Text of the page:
A second example is that of middle molecules, exemplified by cystatin C and β-2 microglobulin. Although these molecules are cleared by dialysis to some extent, their kinetics are quite different because they experience large rebound after dialysis. Unlike urea, which progressively rises in the inter-dialytic period, plasma concentrations of cystatin C and β-2 microglobulin nearly reach the plateau approximately 24h after haemodialysis and at this point an equilibrium is reached between production and excretion. This suggests a possible use of middle moleules as pre-dialysis plasma indicators of RRF because pre-dialysis concentration will be strongly influenced by residual renal clearance unlike urea which has does not reach equilibrium. Middle molecules may therefore be a useful measure not only of dialysis clearance, but also of RRF[5,6].
The ESHOL study determined the 30% lower risk of all cause mortality in favour of haemodiafiltration (HDF) over high-flux dialysis. Retrospective data similarly supports a survival benefit for HDF over high-flux HD and this additional middle molecule clearance may provide additional benefits that go beyond the small enhancement in small solute clearance that such treatments deliver.
Analysis of survival of patients on haemodialysis with respect to middle molecule plasma concentrations suggests that middle molecule concentrations are associated with survival. Lowest tertiles of cystatin C reduction ratio seem to have the worst survival rate . RRF at even very low level (urea clearance> 1ml/min/1.73m2 body surface area) seems in retrospective data to confer a very large magnitude survival benefit. RRF is also a major determinant of β-2 microglobulin levels in the body of HD patients with the levels rising sharply when urea clearance drops below 1-2 ml/min . This suggests that the survival benefits of techniques the enhance middle molecule clearance, such as HDF or use of medium cut-off membranes, may be particularly beneficial to patients with low level RRF below 1-2 ml/min urea clearance.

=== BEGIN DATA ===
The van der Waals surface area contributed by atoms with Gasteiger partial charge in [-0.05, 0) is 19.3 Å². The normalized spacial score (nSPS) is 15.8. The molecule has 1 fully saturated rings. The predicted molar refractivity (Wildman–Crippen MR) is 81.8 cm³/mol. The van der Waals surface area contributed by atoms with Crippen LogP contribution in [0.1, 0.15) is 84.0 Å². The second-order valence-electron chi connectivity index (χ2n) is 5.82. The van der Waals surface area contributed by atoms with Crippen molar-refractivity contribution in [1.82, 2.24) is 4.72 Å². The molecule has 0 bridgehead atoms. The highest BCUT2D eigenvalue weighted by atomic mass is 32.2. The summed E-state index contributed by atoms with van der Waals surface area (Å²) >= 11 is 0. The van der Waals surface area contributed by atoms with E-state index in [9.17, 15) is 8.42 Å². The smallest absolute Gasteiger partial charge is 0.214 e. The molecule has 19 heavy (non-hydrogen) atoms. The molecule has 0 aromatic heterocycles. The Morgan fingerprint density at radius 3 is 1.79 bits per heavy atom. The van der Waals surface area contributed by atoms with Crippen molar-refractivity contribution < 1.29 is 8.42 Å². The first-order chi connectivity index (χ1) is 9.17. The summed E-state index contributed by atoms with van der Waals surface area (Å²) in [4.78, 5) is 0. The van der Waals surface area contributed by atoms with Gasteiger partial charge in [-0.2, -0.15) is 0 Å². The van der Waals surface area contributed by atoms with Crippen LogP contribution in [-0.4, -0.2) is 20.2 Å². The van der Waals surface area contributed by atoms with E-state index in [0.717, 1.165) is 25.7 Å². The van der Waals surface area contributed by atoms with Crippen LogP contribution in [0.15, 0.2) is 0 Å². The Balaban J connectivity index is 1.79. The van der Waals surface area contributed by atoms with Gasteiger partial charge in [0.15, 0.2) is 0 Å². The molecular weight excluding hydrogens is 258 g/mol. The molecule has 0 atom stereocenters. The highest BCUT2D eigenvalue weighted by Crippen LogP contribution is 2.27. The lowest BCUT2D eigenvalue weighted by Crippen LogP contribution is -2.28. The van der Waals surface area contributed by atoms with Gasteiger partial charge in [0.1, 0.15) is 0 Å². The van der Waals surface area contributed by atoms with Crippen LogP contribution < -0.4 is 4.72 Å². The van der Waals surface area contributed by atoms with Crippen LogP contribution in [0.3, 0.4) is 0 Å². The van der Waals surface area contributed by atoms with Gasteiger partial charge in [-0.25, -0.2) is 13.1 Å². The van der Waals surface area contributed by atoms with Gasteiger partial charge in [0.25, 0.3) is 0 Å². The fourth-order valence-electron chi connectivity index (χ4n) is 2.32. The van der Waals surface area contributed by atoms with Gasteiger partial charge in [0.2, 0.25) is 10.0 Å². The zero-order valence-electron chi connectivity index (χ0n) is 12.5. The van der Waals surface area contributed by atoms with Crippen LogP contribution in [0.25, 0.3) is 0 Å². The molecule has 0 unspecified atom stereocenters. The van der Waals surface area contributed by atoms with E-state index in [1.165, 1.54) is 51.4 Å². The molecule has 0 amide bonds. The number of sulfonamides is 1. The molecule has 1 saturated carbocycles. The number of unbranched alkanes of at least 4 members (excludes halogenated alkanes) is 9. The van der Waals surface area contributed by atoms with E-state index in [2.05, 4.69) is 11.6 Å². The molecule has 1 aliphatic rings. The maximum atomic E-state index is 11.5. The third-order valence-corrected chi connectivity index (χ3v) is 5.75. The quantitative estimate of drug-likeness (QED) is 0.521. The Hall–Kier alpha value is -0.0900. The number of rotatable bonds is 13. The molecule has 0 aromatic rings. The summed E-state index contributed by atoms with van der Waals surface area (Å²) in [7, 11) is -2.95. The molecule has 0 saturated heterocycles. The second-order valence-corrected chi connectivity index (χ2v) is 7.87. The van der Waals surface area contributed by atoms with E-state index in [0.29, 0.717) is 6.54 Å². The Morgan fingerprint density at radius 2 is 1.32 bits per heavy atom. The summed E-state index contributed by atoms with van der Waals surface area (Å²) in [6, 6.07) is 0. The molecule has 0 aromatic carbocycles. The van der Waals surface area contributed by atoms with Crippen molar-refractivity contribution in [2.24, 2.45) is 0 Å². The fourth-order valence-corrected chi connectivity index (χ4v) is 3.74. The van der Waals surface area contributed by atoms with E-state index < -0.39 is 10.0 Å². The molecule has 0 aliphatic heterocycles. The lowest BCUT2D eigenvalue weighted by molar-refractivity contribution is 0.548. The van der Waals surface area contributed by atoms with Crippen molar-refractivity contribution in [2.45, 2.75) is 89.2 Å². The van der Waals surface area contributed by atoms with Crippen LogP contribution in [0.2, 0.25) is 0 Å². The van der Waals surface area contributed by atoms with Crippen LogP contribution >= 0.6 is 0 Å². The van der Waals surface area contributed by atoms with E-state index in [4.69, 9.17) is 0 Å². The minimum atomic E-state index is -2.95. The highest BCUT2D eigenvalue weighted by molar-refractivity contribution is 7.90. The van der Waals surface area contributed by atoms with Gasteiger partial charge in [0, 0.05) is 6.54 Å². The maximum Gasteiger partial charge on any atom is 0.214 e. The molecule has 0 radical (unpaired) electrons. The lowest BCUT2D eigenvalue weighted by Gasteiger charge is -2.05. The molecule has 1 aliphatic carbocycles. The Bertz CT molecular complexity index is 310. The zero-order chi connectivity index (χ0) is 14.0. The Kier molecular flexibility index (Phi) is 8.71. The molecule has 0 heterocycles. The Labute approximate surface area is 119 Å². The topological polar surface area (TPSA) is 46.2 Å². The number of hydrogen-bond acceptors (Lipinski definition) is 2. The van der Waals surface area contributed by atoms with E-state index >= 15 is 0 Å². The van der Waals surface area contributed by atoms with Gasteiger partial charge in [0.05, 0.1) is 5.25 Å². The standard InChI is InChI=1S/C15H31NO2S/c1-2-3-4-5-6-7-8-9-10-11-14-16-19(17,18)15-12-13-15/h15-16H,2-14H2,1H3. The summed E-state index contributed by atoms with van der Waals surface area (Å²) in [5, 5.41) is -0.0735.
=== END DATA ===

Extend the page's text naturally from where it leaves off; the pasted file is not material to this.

A retrospective study concluded that the rate of kidney loss was significantly slower and survival improved in the patients who initiated HD twice a week as part of an incremental programme, compared to those initiating HD thrice weekly, suggesting beneficial effects despite lower dialysis small solute clearance. The reason for this may be that presence of significant RRF early after dialysis initiation in many patients is sufficient to deliver enough clearance from twice weekly HD, and dialysis less frequently may expose patients to the harmful effects of dialysis such as excessive ultrafiltration. There is an increasing support that RRF is a major contributor to long term survival in both HD and PD patients and that efforts to preserve it are warranted. A UK feasibility study whereby patients are randomized to either conventional thrice weekly HD initiation or incremental dialysis is ongoing and the preliminary data will be available soon.
Individualising solute clearance
While in the general population high body mass index is associated with increased mortality, in the dialysis population elevated body mass index seems to be associated with reduced mortality (the “Obesity Paradox”). One hypothesis is that adjustment of dialysis according to body water (V), the denominator in the Kt/V equation, may result in insufficient dialysis to certain groups. Alternative parameters such as body surface area (BSA) and Total Energy Expenditure (TEE) have been proposed against which to normalise Kt and use of such parameters would deliver relatively greater dialysis dose to patients with low BMI and to women [14,15] who appear to be at risk of under-dialysis when the Kt/V equation is employed. Furthermore, adjustment of dialysis to account of metabolic rate and physical activity may be of benefit as patients who are more physically active with higher metabolic rate appear to be relatively under-dialysed with dialysis dose adjusted to body water, V . It is proposed therefore that individualised prescribing decisions should be made for dialysis dose accounting for gender, body composition and metabolic activity although such an approach needs to be refined with prospective clinical trials.